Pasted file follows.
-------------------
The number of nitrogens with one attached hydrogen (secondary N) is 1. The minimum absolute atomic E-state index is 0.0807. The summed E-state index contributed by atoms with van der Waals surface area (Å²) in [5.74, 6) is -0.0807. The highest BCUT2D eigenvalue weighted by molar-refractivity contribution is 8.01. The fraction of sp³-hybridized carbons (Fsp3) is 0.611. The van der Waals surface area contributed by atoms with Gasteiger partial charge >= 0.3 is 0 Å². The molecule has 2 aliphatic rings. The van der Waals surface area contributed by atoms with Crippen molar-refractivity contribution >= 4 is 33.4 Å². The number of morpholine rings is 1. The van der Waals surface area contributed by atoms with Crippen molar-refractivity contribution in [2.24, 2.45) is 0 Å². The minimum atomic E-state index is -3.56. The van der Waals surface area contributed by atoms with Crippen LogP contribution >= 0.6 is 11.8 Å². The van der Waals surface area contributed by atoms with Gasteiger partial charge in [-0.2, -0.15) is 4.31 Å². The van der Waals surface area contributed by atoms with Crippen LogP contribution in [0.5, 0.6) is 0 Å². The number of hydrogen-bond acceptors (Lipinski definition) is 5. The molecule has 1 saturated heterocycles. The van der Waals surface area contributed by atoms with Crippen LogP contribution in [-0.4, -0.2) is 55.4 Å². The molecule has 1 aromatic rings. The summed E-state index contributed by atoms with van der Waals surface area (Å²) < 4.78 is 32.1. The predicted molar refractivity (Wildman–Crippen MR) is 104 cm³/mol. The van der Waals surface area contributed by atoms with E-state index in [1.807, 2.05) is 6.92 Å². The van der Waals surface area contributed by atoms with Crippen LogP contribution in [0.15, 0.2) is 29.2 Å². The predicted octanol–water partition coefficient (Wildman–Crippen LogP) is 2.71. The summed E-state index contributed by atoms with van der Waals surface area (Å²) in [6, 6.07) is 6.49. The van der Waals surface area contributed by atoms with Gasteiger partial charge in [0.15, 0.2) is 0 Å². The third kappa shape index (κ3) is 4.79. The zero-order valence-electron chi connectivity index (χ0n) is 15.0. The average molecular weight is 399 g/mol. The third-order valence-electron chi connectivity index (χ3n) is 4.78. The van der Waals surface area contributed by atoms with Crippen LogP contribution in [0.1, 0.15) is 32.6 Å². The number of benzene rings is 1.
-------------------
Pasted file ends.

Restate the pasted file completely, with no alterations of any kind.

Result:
The number of nitrogens with one attached hydrogen (secondary N) is 1. The minimum absolute atomic E-state index is 0.0807. The summed E-state index contributed by atoms with van der Waals surface area (Å²) in [5.74, 6) is -0.0807. The highest BCUT2D eigenvalue weighted by molar-refractivity contribution is 8.01. The fraction of sp³-hybridized carbons (Fsp3) is 0.611. The van der Waals surface area contributed by atoms with Gasteiger partial charge >= 0.3 is 0 Å². The molecule has 2 aliphatic rings. The van der Waals surface area contributed by atoms with Crippen molar-refractivity contribution >= 4 is 33.4 Å². The number of morpholine rings is 1. The van der Waals surface area contributed by atoms with Crippen molar-refractivity contribution in [2.24, 2.45) is 0 Å². The minimum atomic E-state index is -3.56. The van der Waals surface area contributed by atoms with Crippen LogP contribution >= 0.6 is 11.8 Å². The van der Waals surface area contributed by atoms with Gasteiger partial charge in [-0.2, -0.15) is 4.31 Å². The van der Waals surface area contributed by atoms with Crippen LogP contribution in [0.5, 0.6) is 0 Å². The number of hydrogen-bond acceptors (Lipinski definition) is 5. The molecule has 1 saturated heterocycles. The van der Waals surface area contributed by atoms with Crippen LogP contribution in [-0.4, -0.2) is 55.4 Å². The molecule has 1 aromatic rings. The summed E-state index contributed by atoms with van der Waals surface area (Å²) < 4.78 is 32.1. The predicted molar refractivity (Wildman–Crippen MR) is 104 cm³/mol. The van der Waals surface area contributed by atoms with E-state index in [1.807, 2.05) is 6.92 Å². The van der Waals surface area contributed by atoms with Crippen LogP contribution in [0.15, 0.2) is 29.2 Å². The predicted octanol–water partition coefficient (Wildman–Crippen LogP) is 2.71. The summed E-state index contributed by atoms with van der Waals surface area (Å²) in [6, 6.07) is 6.49. The van der Waals surface area contributed by atoms with Gasteiger partial charge in [0.15, 0.2) is 0 Å². The third kappa shape index (κ3) is 4.79. The zero-order valence-electron chi connectivity index (χ0n) is 15.0. The average molecular weight is 399 g/mol. The third-order valence-electron chi connectivity index (χ3n) is 4.78. The van der Waals surface area contributed by atoms with Crippen LogP contribution in [0.1, 0.15) is 32.6 Å². The number of benzene rings is 1.